Researchers warned however that last week’s misery may become routine, with a report in speciality journal the Lancet Planetary Health warning that by the end of the century heat waves in Europe could cause 50 times more deaths than at present. There could be as many as 151,500 “heat-related fatalities” each year, compared with an average of 2,700 annually in the 30 years to 2010.

Adding to the misery of sweltering locals and visitors, airports were struggling to cope with high numbers of travellers and new security rules on one of the busiest weekends of the year.

Changes made in the wake of the Paris and Brussels terror attacks demand more checks on passengers from countries outside the 26-nation Schengen border-free zone, which includes the UK. Many airports have struggled to cope, and in Barcelona’s main hub a strike has exacerbated travellers’ misery.

Despite heeding advice to arrive early, several passengers said they nearly missed their flights. Luke Hansell, flying to Birmingham with his mother, said he arrived four hours early after reading warnings in news reports, then spent 90 minutes in the security queue.

After the failure of mediation, more hour-long strikes by the staff who operate scanners, search passengers and control the queues at the airport resume on Sunday. Others are scheduled for Monday, Friday and next Sunday.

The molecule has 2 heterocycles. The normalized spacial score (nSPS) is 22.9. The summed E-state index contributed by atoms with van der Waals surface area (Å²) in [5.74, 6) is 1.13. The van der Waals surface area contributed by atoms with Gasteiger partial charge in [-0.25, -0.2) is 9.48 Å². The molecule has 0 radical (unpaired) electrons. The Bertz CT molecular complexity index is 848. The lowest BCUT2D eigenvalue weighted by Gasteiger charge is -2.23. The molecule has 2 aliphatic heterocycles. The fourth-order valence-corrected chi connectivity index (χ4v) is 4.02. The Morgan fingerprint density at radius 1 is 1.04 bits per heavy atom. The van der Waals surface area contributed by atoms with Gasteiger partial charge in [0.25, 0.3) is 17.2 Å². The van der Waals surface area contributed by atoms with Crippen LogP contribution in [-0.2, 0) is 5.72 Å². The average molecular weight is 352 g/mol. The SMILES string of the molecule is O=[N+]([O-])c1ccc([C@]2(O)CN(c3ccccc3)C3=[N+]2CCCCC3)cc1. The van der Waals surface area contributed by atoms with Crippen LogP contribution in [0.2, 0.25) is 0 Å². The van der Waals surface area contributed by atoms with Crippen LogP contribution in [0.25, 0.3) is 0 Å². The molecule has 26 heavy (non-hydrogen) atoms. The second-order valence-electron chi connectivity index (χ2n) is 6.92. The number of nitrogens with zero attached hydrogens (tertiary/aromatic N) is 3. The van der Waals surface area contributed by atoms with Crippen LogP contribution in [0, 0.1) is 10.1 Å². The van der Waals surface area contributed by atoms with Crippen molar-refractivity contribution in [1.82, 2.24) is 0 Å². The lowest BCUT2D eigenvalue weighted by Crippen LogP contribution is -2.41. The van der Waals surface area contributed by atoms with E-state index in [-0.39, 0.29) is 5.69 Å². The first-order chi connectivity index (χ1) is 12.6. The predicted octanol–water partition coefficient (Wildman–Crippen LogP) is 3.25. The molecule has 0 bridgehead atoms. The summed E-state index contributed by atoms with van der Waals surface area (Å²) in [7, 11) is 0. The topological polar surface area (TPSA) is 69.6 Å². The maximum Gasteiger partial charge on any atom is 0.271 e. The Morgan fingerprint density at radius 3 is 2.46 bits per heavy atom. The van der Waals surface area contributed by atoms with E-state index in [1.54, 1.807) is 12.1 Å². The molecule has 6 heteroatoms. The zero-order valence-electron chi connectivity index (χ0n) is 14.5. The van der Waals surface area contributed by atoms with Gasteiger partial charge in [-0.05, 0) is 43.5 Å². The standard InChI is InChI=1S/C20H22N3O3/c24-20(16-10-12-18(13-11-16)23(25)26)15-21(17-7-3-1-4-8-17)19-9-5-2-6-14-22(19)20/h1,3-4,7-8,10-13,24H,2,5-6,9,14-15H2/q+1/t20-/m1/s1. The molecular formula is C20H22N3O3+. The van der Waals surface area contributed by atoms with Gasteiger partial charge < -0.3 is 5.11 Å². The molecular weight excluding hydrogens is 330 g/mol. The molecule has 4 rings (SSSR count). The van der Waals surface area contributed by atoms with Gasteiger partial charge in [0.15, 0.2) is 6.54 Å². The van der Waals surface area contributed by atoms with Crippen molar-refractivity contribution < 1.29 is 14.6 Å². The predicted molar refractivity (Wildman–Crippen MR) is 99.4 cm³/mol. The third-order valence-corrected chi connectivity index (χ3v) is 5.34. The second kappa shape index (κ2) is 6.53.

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Passengers facing hours in queues at some European airports | World news

British passengers flying to and from continental Europe for their summer holidays face the prospect of “devastating” delays because of tougher Schengen area border controls, Europe’s largest airline lobby group has warned.

Aage Duenhaupt, a spokesman for A4E, which represents airlines including BA’s owner, International Airlines Group, Ryanair and easyJet, said thousands of flights had already been delayed because of tighter checks at some EU airports.

Duenhaupt warned that this coming weekend, one of the busiest times of the year for departures from UK airports, there could be delays of up to two hours, with 200,000 passengers arriving in and departing from Mallorca, for example.

“Unless Spanish border control puts in place an emergency plan to avoid queues and help passengers to get through faster, there will be a lot of devastating delays for passengers,” he said.

“It’s a crazy situation. When arriving, at least delayed passengers don’t miss their flights, but when returning, you need to queue up again and could miss your flight. You need to make sure you are on time at the gate.”

However, airlines and tour operators suggested the problems were not widespread, and delays were not always due to immigration issues. Thomas Cook said the border control changes had briefly affected flights in Mallorca in May, when the tour operator briefly brought forward the times for its transfers.

IAG, which also owns Iberia and Vueling, said none of its airlines had delayed flights because of the issue, while Monarch said it was “monitoring the situation” and Ryanair said operations were “running as normal” – although the airline is asking passengers to check in three hours before takeoff.

An easyJet spokesman said: “Like all other European airlines, easyJet wants European governments to take necessary measures to reduce unnecessary passenger disruption.”